• Social withdrawal 
  • Emotional moodiness
  • Lack of responsiveness 
  • Reduced intellectual sharpness 
  • Trouble with routine tasks 
  • Forgetting recent events
  • Denial of symptoms

Stages 5-6: middle stage or moderate dementia

People require more intense care and supervision at this point. Someone with middle stage dementia often needs some caregiver assistance with regular day-to-day activities, such as dressing, eating, or bathing.

Stage 5: moderately severe cognitive decline 

This stage marks the onset of what many professionals refer to as mid-stage dementia.

At this point, a person may no longer be able to carry out normal day-to-day activities, such as dressing or bathing, without some caregiver assistance. They know major facts about themselves — such as their name and their children’s names — but they may not remember grandchildren’s names, their longtime address, or where they went to high school.

Stage 5 dementia symptoms

  • Pronounced memory loss, including personal details and current events
  • Confusion and forgetfulness 
  • Disorientation to time or sundown
  • Further reduced mental sharpness and problem-solving ability 

Stage 6 dementia: severe cognitive decline 

Stage 6 marks a need for caregiver help to perform basic daily activities such as dressing, eating, using the toilet, and other self-care.

Stage 6 dementia symptoms

  • Sleep difficulties
  • Incontinence
  • Personality changes including paranoia or delusions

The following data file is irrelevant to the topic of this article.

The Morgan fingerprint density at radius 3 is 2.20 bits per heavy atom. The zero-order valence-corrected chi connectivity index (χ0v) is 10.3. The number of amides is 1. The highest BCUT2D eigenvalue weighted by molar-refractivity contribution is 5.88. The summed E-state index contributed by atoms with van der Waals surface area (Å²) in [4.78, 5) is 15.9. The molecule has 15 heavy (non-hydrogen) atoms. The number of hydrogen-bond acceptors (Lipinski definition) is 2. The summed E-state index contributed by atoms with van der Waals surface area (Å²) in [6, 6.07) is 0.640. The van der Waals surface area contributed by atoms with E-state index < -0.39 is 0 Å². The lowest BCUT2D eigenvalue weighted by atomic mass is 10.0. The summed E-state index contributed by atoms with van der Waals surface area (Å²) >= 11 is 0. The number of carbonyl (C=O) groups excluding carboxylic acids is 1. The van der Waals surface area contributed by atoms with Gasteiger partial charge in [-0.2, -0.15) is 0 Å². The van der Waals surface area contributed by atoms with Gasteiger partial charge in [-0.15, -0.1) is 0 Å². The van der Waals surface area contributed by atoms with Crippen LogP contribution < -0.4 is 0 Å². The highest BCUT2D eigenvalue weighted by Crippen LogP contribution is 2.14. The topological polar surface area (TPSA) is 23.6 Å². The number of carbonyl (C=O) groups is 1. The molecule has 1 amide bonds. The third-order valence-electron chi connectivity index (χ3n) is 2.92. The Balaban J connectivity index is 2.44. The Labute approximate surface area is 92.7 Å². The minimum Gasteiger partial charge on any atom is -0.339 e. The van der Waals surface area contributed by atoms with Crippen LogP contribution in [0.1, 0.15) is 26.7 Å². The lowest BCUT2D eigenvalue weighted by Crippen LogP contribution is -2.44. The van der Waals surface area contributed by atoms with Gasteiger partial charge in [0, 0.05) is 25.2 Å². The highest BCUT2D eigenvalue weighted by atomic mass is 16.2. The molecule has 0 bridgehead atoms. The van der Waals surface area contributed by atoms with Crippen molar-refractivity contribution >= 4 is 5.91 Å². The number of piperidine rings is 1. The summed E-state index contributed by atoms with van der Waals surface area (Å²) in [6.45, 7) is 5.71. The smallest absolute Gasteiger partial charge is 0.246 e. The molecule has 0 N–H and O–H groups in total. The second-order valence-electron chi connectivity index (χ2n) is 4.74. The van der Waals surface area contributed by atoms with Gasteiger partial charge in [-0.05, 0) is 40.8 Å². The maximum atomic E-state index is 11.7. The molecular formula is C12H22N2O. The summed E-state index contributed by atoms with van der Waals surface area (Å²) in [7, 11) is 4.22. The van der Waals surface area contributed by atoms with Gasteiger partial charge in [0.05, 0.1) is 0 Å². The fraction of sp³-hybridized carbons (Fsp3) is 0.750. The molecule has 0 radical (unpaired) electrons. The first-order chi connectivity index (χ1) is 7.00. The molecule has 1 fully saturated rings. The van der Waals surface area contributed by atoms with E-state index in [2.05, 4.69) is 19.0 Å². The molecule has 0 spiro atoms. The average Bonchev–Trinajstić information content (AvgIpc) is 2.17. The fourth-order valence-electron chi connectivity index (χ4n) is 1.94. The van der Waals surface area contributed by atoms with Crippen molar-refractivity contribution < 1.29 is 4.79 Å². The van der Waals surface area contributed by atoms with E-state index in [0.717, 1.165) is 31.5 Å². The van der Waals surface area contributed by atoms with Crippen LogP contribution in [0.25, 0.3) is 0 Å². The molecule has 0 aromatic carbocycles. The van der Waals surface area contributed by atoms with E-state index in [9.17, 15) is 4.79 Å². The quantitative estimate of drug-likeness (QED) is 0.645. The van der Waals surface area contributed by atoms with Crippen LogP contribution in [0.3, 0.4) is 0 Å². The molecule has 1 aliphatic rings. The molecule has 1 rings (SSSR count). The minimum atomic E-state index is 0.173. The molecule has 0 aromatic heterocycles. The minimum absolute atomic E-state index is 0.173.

• Anxiety
  • Pronounced memory loss 
  • Inability to recognize primary caregiver and loved ones

Stage 7: last stage or severe dementia

In severe Alzheimer’s or late stage dementia, people essentially can’t care for themselves.

Stage 7 dementia: very severe cognitive decline 

All verbal ability is lost over the course of this final stage. Motor impairment occurs as well.

Stage 7 dementia symptoms

  • Inability to speak
  • Inability to walk without help

When is memory care needed?

Memory care is specialized care for seniors who have Alzheimer’s disease, another type of dementia, and other forms of memory loss. It includes 24-hour supervision to prevent wandering, help with activities of daily living (ADLs), meal services, and health care as needed. Some carefully designed memory care facilities have layouts and therapies to reduce confusion and promote familiarity.

When to seek memory care will vary depending on a senior’s dementia symptoms, health status, living situation, and more. One of our Senior Living Advisors can discuss memory care thoroughly and share information on communities in your area.


Reisberg, B., Ferris, S.H., de Leon, M.J., and Crook, T. The global deterioration scale for assessment of primary degenerative dementia. American Journal of Psychiatry, 1982: https://www.fhca.org/members/qi/clinadmin/global.pdf

National Institute on Aging, “What is Mild Cognitive Impairment?”: https://www.nia.nih.gov/health/what-mild-cognitive-impairment

Kim Acosta
Kim Acosta

Kim Acosta is managing editor at A Place for Mom. She’s produced digital and print content for more than 20 years as an editorial leader at Shape magazine, P&G, Hallmark, and others. Her work has appeared in national media outlets including Family Circle, Parents, Lifescript, BuzzFeed, Living Fit, Natural Health, WorkingMother.com, and HomeCare.